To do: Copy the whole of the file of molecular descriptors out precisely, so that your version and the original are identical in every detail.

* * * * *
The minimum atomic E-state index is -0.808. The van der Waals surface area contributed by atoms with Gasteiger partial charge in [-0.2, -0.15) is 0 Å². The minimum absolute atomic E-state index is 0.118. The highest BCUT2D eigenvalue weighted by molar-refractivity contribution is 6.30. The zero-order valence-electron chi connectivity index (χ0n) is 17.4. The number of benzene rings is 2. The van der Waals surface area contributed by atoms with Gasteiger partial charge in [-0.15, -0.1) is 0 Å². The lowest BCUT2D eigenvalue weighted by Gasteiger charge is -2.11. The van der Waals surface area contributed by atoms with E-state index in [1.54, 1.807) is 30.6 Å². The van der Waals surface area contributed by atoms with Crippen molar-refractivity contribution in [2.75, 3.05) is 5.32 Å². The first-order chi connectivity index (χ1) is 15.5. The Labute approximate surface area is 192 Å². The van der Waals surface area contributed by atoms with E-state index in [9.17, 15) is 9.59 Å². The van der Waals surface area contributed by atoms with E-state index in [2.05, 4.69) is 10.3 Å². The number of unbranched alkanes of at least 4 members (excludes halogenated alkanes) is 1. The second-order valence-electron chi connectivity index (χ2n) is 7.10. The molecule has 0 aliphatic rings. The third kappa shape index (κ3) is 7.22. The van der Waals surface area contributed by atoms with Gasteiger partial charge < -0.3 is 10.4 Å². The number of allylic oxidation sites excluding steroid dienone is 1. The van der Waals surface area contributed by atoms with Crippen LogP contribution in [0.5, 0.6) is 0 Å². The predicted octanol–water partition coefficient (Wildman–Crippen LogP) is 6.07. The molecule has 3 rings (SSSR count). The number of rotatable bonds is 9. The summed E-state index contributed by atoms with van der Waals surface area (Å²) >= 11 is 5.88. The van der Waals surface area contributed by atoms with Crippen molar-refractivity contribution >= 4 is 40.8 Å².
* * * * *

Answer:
The minimum atomic E-state index is -0.808. The van der Waals surface area contributed by atoms with Gasteiger partial charge in [-0.2, -0.15) is 0 Å². The minimum absolute atomic E-state index is 0.118. The highest BCUT2D eigenvalue weighted by molar-refractivity contribution is 6.30. The zero-order valence-electron chi connectivity index (χ0n) is 17.4. The number of benzene rings is 2. The van der Waals surface area contributed by atoms with Gasteiger partial charge in [-0.15, -0.1) is 0 Å². The lowest BCUT2D eigenvalue weighted by Gasteiger charge is -2.11. The van der Waals surface area contributed by atoms with E-state index in [1.54, 1.807) is 30.6 Å². The van der Waals surface area contributed by atoms with Crippen molar-refractivity contribution in [2.75, 3.05) is 5.32 Å². The first-order chi connectivity index (χ1) is 15.5. The Labute approximate surface area is 192 Å². The van der Waals surface area contributed by atoms with E-state index in [9.17, 15) is 9.59 Å². The van der Waals surface area contributed by atoms with E-state index in [2.05, 4.69) is 10.3 Å². The number of unbranched alkanes of at least 4 members (excludes halogenated alkanes) is 1. The second-order valence-electron chi connectivity index (χ2n) is 7.10. The molecule has 0 aliphatic rings. The third kappa shape index (κ3) is 7.22. The van der Waals surface area contributed by atoms with Gasteiger partial charge < -0.3 is 10.4 Å². The number of allylic oxidation sites excluding steroid dienone is 1. The van der Waals surface area contributed by atoms with Crippen LogP contribution in [0.5, 0.6) is 0 Å². The predicted octanol–water partition coefficient (Wildman–Crippen LogP) is 6.07. The molecule has 3 rings (SSSR count). The number of rotatable bonds is 9. The summed E-state index contributed by atoms with van der Waals surface area (Å²) >= 11 is 5.88. The van der Waals surface area contributed by atoms with Crippen molar-refractivity contribution >= 4 is 40.8 Å².